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My baby still doesn't have her teeth yet but soon (she is 7 months old), I was wondering about biting what do you do when they bite, from breastfeeding so they dont do it again?!?!

I am so afraid of this, any advice!! Please and Thank you !!!!

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Asked by Leilany1019 at 2:01 AM on Jan. 5, 2010 in Babies (0-12 months)

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Answers (10)
  • When my kids were teething, I would keep a finger very close to the edge of their mouth. If they were starting to clamp down, stick your finger into the mouth between the gums and break suction. Then find something else for them to chew and say, don't bite mommy. I did get bitten a couple times and was fine. But for the most part they did understand I would not nurse them if they bit me. DO NOT GIVE IN ON THIS.

    Answer by Whatkids at 2:08 AM on Jan. 5, 2010

  • I posted it also here because I didnt think anybody could see it in the other post.

    Answer by Leilany1019 at 2:13 AM on Jan. 5, 2010

  • I figured, but I didn't know if you went back to the other one. :)

    Answer by Whatkids at 2:16 AM on Jan. 5, 2010

  • sorry!

    Answer by Leilany1019 at 2:18 AM on Jan. 5, 2010

  • Oh, and you might try taking her off just a minute before she may be ready. Break the suction gently and take her off. They tend to clamp down at the end when they are done. They are just "teething" on you then.

    Answer by Whatkids at 2:19 AM on Jan. 5, 2010

  • My husbands aunt told me that when she was nursing her kids and they tried to bite her that her dr recommended a gentle thump on the cheek to get their attention and distract them from doing it again, not sure if it works, so far I haven't been really bitten as my LO has no teeth, but she swears by it.

    Answer by heratyc at 2:20 AM on Jan. 5, 2010

  • My son was biting too but we got through it. I had been doing the stern no and placing him on the floor than walking away. I thought I was doing it the right way but I wasn't, he keep biting. In tears I called my mom (who nursed 6 kids) she said I needed to do it differently. She said to make sure to do the no walk away thing EVERY time he bites. I sometimes didn't if he was almost asleep. And don't let the baby see your face when you say no and walk away. Your baby is looking at you for reassurance and to see if they can get away with what they did. After the walk away give it a little time then go back and make up. You can even try nursing again. But if baby bites again that's it for that feeding. My little guy had to learn to fall asleep with rocking not nursing. My mom said it would all be better in a couple sessions. He actually took 2 days. (I have 3 children, only 1 ever bite me)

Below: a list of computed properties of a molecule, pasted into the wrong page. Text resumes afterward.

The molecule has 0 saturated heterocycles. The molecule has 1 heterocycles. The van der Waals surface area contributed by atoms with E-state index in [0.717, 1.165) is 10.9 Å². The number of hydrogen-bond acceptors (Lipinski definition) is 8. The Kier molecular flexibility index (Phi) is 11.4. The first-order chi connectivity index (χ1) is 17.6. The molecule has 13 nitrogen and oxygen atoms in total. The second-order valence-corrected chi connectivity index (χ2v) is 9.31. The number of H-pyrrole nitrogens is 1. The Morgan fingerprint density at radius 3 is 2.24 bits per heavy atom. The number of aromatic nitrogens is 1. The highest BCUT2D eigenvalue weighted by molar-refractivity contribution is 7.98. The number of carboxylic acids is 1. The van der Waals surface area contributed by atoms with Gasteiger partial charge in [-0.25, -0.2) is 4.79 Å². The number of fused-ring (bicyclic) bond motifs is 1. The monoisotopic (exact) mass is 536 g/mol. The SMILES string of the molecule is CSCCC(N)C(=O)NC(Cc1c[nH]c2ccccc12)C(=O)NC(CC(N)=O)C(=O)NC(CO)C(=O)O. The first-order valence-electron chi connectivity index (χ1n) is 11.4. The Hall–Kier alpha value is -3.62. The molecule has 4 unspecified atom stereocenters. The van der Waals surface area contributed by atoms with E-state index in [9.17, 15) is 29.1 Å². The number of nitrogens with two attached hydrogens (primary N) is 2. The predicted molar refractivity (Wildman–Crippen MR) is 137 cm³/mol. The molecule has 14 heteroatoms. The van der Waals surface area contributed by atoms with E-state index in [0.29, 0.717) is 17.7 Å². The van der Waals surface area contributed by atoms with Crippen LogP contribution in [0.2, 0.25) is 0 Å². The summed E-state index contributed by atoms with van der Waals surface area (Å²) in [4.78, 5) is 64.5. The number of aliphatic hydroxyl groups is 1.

Answer by Anonymous at 2:21 AM on Jan. 5, 2010

  • I'm anon 2:21. Anyway the only reason I think it took 2 days was because I din't use my mom's technique right from the begining. And again only 1 of my 3 children ever tried bitting me. u may get lucky!

    Answer by Anonymous at 2:24 AM on Jan. 5, 2010

  • This is my second child but first one to breastfeed because in the hospital they give her a bottle, since my baby was born at home I took the advantage and breastfeed bad part nobody tells you how much it hurts, so i got afraid of biting ...i know a tattoo is worse but still. Wow I dont think i could do that, but i guess thats why they call it tough love! But i thank you for the advice and its help and gives me different methods to choice from thanks !!!

    Answer by Leilany1019 at 2:38 AM on Jan. 5, 2010

  • With my kids a lady at an LLL meeting told me to pull them INTO your breast so they can't breath long enough for them to let go and scream at the top of your lungs even if it doesn't really hurt that bad and sit them down. They associate something bad (not being able to breath and nurse) happening to them and with my first I did that once and he bit no more and nursed until he was 18 months old, my second is still nursing at 29 months and she bit 3 times of me doing that and then no more. The pain of breastfeeding should subside around a month or so and if it doesn't then you need to get the latch and hold evaluated by a lactation consultant.

    Answer by aeneva at 11:59 AM on Jan. 5, 2010

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